Re: [SI-LIST] : PCI Bus problem (an interesting one)

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From: Bo (bo_pfc@yahoo.com)
Date: Tue Nov 21 2000 - 06:29:36 PST


Hi Micheal,

Thanks for the reply.

What I am using is a PCI "compliant" devices. At least according to the vendor
specs say. I am using PCI I/O buffers provided with each device(and that is
what I am using in the simulations). I asked someone to look at the specs for
the devices, and guess which one was the only one that meet PCI specs fully?
Intel of course since it was Intel who designed initial PCI spec.
I didn't see either simulations or lab measurments to be below 1 ns for the
rise/fall times and I do not expect to see either to be faster than 1ns. With
respect to the slew rates, I can limit slew rate on Altera's Apex 20k but can't
do the same on Xilinx Virtexe FPGA. Virtexe allows slew rate limiting only for
LVTTL devices (here is quote from the data sheet for virtex-e devices:

"...As mentioned above, a variety of symbol names provide the option of
choosing the desired slew rate for the output buff-ers. In the case of the
LVTTL output buffers (OBUF, OBUFT, and IOBUF), slew rate control can be
alternatively programed with the SLEW= property. By default, the slew rate for
each output buffer is reduced to minimize power bus transients when switching
non-critical signals. The SLEW= property has one of the two following values.
SLEW=SLOW
SLEW=FAST
...."

If I can slew rate limit PCI output buffers on Virtexe please tell me. I might
be misunderstanding specs I am reading. I hope I am.

Regards,
Bo

--- Michael Nudelman <mnudelman@tellium.com> wrote:
> Bo,
>
> As I understand, your problem stems from using non-PCI devices on the PCI
> bus.
> However, it may not be a problem, since both Xilinx and Altera do provide
> PCI-core
> designs for their devices (or at least that's what they told me 3 years ago,
> when I
> was making a PCI bus) and thus should (at least in theory) guarantee, that
> their
> drivers will be compatible with the PCI driver specs.
>
> As I also remember, the fastest edges of these devices never exceeded 1ns.
> (at
> least in practice). The slow slew-rate option (both Altera CPLDs and XILINX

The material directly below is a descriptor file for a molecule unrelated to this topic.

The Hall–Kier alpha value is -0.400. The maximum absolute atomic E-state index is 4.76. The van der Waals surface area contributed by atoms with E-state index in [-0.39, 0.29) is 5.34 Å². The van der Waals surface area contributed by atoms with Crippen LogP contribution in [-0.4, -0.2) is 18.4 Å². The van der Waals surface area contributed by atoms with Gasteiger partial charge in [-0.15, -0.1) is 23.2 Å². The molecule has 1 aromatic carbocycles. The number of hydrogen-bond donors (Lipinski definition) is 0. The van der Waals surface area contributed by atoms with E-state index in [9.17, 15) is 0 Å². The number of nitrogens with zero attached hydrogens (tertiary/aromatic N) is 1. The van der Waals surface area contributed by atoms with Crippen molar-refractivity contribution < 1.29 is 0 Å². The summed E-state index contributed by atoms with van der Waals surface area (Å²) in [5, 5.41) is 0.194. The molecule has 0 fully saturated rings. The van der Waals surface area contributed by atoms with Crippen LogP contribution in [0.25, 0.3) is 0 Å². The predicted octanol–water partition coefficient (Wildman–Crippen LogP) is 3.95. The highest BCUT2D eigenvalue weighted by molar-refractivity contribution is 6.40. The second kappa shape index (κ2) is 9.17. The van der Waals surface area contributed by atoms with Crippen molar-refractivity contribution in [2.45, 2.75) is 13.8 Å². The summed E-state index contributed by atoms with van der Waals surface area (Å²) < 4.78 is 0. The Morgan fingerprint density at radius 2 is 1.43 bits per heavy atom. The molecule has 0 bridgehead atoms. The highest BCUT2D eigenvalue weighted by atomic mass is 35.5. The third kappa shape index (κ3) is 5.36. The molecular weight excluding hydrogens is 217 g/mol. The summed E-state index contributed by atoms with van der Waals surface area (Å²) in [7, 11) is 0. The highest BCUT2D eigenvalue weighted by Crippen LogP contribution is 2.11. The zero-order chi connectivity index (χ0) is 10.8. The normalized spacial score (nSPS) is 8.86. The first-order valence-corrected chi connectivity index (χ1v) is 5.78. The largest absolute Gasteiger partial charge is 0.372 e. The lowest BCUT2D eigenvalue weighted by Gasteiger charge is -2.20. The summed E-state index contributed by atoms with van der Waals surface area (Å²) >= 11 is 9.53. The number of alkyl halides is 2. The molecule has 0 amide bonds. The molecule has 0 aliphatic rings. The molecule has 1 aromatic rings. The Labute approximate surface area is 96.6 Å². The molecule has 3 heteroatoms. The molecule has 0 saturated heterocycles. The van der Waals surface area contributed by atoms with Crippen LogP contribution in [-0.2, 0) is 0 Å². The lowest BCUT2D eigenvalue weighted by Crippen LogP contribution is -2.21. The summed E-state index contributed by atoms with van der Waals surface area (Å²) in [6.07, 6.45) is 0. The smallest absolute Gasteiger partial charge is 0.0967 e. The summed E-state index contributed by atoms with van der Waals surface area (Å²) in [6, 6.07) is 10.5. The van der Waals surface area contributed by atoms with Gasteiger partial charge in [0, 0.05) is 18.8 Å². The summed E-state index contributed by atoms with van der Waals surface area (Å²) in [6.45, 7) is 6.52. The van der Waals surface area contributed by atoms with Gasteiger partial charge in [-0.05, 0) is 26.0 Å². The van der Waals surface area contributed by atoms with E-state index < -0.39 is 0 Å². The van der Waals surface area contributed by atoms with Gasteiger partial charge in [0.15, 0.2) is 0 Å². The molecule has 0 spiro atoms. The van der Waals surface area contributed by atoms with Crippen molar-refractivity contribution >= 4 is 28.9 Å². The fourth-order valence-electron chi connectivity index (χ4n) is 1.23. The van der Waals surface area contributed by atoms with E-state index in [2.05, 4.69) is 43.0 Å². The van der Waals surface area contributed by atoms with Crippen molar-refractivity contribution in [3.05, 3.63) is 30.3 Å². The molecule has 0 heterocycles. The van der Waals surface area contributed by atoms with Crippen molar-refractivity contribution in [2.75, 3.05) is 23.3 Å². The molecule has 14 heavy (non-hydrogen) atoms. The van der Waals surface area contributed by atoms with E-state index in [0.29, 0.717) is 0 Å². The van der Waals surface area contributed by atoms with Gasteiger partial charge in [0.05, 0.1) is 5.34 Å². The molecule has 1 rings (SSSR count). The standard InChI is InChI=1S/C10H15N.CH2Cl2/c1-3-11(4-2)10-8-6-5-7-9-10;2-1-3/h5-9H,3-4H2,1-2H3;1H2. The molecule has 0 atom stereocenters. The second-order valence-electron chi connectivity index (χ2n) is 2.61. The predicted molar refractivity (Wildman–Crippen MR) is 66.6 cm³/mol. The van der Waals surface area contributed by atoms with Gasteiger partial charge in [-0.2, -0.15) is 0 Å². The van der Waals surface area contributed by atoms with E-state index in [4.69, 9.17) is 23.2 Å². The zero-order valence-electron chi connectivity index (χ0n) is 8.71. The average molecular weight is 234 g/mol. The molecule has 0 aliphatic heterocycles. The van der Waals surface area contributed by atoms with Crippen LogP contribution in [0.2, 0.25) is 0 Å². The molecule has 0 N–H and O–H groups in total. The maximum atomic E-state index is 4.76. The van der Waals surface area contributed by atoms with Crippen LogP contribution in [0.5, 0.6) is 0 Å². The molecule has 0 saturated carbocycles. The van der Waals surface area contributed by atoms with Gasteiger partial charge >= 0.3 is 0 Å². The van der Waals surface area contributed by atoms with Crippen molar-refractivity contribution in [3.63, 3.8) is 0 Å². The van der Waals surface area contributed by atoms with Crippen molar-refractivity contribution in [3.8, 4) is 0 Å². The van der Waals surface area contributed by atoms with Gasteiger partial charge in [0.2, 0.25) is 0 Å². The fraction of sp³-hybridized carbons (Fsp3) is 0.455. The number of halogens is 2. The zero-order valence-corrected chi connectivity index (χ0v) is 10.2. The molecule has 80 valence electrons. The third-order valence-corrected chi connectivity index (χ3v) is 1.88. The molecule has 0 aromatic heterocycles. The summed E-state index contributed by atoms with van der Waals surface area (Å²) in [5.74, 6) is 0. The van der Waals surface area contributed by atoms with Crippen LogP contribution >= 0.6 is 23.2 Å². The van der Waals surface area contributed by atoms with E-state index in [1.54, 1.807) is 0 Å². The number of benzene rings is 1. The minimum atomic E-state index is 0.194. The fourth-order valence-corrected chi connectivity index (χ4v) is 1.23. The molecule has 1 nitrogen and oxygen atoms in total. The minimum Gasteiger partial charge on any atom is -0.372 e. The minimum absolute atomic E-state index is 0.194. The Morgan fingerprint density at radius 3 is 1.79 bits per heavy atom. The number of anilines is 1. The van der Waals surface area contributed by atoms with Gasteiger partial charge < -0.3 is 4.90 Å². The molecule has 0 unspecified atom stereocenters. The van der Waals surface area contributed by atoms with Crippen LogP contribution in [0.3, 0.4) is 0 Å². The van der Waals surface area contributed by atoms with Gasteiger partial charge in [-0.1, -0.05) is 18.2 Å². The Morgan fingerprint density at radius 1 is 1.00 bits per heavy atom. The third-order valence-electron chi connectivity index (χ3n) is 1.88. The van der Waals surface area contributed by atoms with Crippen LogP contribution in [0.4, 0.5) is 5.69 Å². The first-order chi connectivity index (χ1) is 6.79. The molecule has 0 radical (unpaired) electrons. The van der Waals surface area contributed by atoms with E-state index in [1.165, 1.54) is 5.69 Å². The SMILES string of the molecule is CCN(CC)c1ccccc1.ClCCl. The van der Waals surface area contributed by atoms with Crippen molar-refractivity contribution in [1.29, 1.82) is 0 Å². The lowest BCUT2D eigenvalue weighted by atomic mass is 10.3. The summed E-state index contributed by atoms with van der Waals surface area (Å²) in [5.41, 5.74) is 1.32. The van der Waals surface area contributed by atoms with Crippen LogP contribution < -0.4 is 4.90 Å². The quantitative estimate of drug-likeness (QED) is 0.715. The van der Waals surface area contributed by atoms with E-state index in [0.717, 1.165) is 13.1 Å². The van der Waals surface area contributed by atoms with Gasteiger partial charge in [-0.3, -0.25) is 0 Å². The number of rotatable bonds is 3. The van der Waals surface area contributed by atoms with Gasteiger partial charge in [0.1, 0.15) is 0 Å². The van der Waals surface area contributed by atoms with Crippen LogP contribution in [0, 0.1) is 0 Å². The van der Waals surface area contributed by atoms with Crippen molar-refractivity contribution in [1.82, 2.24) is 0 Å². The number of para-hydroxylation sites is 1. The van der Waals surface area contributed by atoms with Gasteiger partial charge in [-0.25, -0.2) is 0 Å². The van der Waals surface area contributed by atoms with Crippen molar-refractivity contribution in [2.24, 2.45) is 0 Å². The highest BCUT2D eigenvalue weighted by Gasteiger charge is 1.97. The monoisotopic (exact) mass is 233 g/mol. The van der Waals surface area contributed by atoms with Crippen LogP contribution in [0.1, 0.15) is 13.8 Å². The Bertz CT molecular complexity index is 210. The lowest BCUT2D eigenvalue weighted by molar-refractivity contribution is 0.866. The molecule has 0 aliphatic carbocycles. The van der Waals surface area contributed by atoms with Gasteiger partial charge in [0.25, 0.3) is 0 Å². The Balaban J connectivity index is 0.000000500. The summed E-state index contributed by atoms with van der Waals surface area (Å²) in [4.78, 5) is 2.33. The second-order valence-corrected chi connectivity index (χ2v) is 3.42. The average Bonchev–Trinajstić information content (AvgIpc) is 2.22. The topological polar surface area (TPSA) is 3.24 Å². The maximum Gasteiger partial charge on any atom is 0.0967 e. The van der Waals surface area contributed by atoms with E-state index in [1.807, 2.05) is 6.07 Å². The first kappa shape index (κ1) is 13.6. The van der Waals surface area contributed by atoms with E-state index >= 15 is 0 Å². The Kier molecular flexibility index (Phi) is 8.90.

> FPGAs
> have that) shoul possibly take care of this. As I understand, it is around
> 3-4ns,
> the so called "slow slew rate adder" for XILINX FPGA being about 2ns itself,
> plus
> capacitive de-rating for over 50pF.
>
>
> But the problem is not just that. The slew rate is not necessary
> representative of
> the output resistance. Main characteristic of teh PCI driver not so much a
> slow
> slew rate as it is high output Z. Which is ideally is equal to the char. Z of
> the
> transmission line. So it will create half-step in the beginning.
> And you also can have your fast slew rate, so you will shave nanosecond or
> two of
> your setup time budget.
>
> So, the thought of adding resistors is not that bizarre.
>
> So, if you have extra pins in your FPGA, this is what I would try to do: use
> fast
> slew rate drivers with series term. resistors as outputs, and directly
> connected to
> a PCI line input (without the resistor). THis way you can have your "fast
> whimpy"
> driver and the input, that is not slowed down by the RC of its own
> capacitance and
> the series resitor (the driver is tri-stated). Of course, your pin count
> doubles.
>
> However, I think you may be safe the way you are now, if using slow slew rate
> option. A short PCI bus (and yours is not that long - I had it 4 times that
> at the
> same rate) exhibits wonders of willpower to survive the most insulting ways
> to
> design it.
>
> Last:
>
> In this:"As I expected the fall time and rise times increased and signal
> become
> much cleaner." - You did mean "decreased", right?
>
>
> Mike.
>
> Bo wrote:
>
> > Hi Everybody,
> >
> > I have an interesting problem that probably a lot of you have encountered
> > before.
> > The bottom line to the problem is what to do when simulations show you much
> > worse results than measurements do. But lets start with facts...
> >
> > PCI bus in question has 4 devices on it:
> > - Xilinx Virtexe FPGA
> > - Altera Apex 20K FPGA
> > - Intel (made originally by DEC) Ethernet controller
> > - Motorola PPMC750 card
> >
> > The bus is running at 33 MHz and is 32 bits wide (Address/Data portion of
> it).
> > Xilinx FPGA is on board 1 while other three devices are on the board
> 2(Motorola
> > PPMC750 is connected to board 2 through connectors). All the devices can
> drive
> > the bus.
> >
> > The topology looks something like this:
> >
> > X------C1---C2----A----I
> > |
> > M
> >
> > X - Xilinx FPGA
> > C1 - Connector 1 that connects two boards (Mictor in this case)